Passive survivability of buildings under changing urban climates across eight US cities

Amir Baniassadi, David Sailor, E. Scott Krayenhoff, Ashley Broadbent, Matei Georgescu

Research output: Contribution to journalArticlepeer-review

34 Scopus citations


In the US, more than 80% of fatal cases of heat exposure are reported in urban areas. Notably, indoor exposure is implicated in nearly half of such cases, and lack of functioning air conditioning (AC) is the predominant cause of overheating. For residents with limited capacity to purchase, maintain, and operate an AC system, or during summertime power outages, the ability of buildings to maintain safe thermal conditions without mechanical cooling is the primary protective factor against heat. In this paper, we use whole-building energy simulations to compare indoor air temperature inside archetypical single-family residential buildings without AC at the start and middle of the century in eight US cities. We ran the models using hourly output from 10 year regional climate simulations that explicitly include heating from mid-century projections of urban development and climate change under a 'business-as-usual' emissions scenario. Moreover, to identify the impacts from evolving construction practices, we compare different versions of building energy standards. Our analysis shows that summertime overheat time may increase by up to 25% by the middle of century. Moreover, we find that, while newer building energy codes reduce thermal comfort under moderate outdoor weather, they perform better under extreme heat.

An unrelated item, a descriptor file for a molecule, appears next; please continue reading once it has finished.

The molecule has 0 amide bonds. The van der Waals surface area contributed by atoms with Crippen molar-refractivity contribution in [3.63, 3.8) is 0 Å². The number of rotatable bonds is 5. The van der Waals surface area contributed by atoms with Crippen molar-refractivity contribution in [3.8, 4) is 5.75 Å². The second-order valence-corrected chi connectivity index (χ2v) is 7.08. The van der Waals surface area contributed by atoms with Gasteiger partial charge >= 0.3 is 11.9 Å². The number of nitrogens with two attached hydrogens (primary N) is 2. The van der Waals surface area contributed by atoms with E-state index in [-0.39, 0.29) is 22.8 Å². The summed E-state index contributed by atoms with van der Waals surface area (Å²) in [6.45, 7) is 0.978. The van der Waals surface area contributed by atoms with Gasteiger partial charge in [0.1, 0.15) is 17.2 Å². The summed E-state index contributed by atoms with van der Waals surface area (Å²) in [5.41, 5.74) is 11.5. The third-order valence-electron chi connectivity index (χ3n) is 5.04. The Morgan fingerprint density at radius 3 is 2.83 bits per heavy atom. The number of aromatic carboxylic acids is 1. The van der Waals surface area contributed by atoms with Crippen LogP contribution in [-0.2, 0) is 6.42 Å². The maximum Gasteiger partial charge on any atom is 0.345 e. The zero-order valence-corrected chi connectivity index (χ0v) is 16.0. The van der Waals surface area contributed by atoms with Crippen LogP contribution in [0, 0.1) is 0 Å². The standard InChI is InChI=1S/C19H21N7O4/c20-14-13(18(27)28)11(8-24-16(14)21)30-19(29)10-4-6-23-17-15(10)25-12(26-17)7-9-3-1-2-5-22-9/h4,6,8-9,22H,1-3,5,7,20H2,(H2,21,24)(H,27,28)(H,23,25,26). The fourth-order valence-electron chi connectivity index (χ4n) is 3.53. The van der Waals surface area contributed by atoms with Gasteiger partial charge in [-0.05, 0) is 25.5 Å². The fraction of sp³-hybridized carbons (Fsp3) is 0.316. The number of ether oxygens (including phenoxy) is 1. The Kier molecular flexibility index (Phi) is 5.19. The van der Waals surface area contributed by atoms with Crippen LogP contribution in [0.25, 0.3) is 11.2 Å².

Original languageEnglish (US)
Article number074028
JournalEnvironmental Research Letters
Issue number7
StatePublished - Jul 16 2019


  • Climate change
  • building energy codes
  • building energy efficiency
  • indoor heat exposure
  • indoor thermal comfort
  • regional climate simulation
  • urban warming

ASJC Scopus subject areas

  • Renewable Energy, Sustainability and the Environment
  • General Environmental Science
  • Public Health, Environmental and Occupational Health


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